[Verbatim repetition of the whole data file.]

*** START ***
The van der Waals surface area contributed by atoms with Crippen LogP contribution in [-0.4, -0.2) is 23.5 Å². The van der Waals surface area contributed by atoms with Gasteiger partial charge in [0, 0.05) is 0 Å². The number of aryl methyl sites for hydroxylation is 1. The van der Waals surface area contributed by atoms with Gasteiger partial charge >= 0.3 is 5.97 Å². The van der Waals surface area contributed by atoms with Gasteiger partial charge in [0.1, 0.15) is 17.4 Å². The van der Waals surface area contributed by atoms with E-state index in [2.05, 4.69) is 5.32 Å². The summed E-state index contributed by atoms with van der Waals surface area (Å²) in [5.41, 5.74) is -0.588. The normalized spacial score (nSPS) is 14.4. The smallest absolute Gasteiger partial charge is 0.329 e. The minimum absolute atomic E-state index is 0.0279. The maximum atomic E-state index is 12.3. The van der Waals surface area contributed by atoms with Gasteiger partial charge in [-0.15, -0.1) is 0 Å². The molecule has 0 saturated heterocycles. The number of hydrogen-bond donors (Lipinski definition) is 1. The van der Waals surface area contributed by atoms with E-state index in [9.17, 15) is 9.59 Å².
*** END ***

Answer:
The van der Waals surface area contributed by atoms with Crippen LogP contribution in [-0.4, -0.2) is 23.5 Å². The van der Waals surface area contributed by atoms with Gasteiger partial charge in [0, 0.05) is 0 Å². The number of aryl methyl sites for hydroxylation is 1. The van der Waals surface area contributed by atoms with Gasteiger partial charge >= 0.3 is 5.97 Å². The van der Waals surface area contributed by atoms with Gasteiger partial charge in [0.1, 0.15) is 17.4 Å². The van der Waals surface area contributed by atoms with E-state index in [2.05, 4.69) is 5.32 Å². The summed E-state index contributed by atoms with van der Waals surface area (Å²) in [5.41, 5.74) is -0.588. The normalized spacial score (nSPS) is 14.4. The smallest absolute Gasteiger partial charge is 0.329 e. The minimum absolute atomic E-state index is 0.0279. The maximum atomic E-state index is 12.3. The van der Waals surface area contributed by atoms with Gasteiger partial charge in [-0.15, -0.1) is 0 Å². The molecule has 0 saturated heterocycles. The number of hydrogen-bond donors (Lipinski definition) is 1. The van der Waals surface area contributed by atoms with E-state index in [9.17, 15) is 9.59 Å².